The Asian American Paradox: “Model Minorities” and Outsiders

Asian Americans are among the fastest growing demographics in the United States, yet they receive little attention in the study of racial inequality. This is especially surprising because Asian Americans occupy a paradoxical position in American society — simultaneously successful and marginal.

On average, Asian American educational attainment, income, and wealth is equal to, or surpasses, whites, yet Asians remain on the social periphery in many respects. For example, Asian American stereotypes are pervasive in the media, and social advancement for Asian Americans has stalled in some areas of social life. Asian Americans earn less and are less likely to occupy managerial positions than whites with similar educational backgrounds.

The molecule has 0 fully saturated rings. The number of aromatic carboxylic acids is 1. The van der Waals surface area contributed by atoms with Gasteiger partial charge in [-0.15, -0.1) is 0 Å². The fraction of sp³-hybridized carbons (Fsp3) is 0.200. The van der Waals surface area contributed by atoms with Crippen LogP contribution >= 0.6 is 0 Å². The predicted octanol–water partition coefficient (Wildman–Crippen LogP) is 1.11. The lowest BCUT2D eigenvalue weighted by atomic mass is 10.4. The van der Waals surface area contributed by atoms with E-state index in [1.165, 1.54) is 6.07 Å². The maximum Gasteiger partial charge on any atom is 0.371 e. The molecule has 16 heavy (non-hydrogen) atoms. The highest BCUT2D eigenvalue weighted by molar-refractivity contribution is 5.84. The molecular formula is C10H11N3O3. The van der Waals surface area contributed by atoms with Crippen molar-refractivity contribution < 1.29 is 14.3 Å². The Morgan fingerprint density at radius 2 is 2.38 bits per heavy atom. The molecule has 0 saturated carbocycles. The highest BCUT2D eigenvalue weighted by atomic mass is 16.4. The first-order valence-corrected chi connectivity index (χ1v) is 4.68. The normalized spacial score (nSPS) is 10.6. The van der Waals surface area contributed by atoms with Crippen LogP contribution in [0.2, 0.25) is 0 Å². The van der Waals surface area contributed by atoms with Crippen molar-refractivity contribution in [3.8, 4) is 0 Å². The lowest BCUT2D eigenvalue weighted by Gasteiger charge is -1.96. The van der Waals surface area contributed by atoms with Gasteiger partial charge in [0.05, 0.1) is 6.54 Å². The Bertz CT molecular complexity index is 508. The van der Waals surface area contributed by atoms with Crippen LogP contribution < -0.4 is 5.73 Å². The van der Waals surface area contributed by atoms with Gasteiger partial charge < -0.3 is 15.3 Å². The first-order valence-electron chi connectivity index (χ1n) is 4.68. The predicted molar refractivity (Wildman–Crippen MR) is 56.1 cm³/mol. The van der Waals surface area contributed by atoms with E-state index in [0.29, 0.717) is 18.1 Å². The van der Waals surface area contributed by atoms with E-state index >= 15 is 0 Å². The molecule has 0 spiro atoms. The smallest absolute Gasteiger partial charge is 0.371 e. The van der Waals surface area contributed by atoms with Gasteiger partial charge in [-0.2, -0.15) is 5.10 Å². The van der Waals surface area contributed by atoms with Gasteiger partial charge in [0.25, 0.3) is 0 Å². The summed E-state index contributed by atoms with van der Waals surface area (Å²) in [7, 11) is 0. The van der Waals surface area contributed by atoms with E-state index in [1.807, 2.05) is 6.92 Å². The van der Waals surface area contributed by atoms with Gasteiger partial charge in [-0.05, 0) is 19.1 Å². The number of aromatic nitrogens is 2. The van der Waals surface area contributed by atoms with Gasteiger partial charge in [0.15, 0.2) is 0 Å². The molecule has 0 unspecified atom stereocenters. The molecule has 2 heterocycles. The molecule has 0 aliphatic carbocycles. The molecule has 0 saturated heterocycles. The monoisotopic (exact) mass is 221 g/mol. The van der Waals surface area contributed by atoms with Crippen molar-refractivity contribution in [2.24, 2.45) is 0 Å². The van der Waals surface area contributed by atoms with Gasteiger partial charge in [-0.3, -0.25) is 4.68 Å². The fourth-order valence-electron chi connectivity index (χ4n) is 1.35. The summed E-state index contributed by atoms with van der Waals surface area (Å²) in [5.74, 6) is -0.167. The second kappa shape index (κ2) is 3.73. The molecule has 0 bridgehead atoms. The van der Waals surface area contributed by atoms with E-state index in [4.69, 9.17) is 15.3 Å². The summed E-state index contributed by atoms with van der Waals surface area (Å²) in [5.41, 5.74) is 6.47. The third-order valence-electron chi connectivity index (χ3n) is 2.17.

How are Asian Americans perceived by other racial groups, and what can that tell us about their social standing?

Drawing on two decades of the General Social Survey, Jun Xu and Jennifer Lee examine perceptions of Asian Americans among black and whites.

Some scholars in the racial stratification literature have attempted to situate Asians within the black-white continuum (“are they perceived more like whites or like blacks?”), but a more persuasive theoretical framework places Asians in a distinct position. They are valorized as a “model minority” (hard working and successful), but are marginalized as outsiders. Decades after the Asian Exclusion Act and Japanese internment, Asian Americans continue to be regarded as foreigners in the United States.

The Field of Racial Positions in Racial Triangulation (reproduced from C. Kim 1999:108) Source: Claire Kim, Politics & Society 27(1):105–38, copyright 1999 by Sage Publications; reprinted by permission of Sage Publications.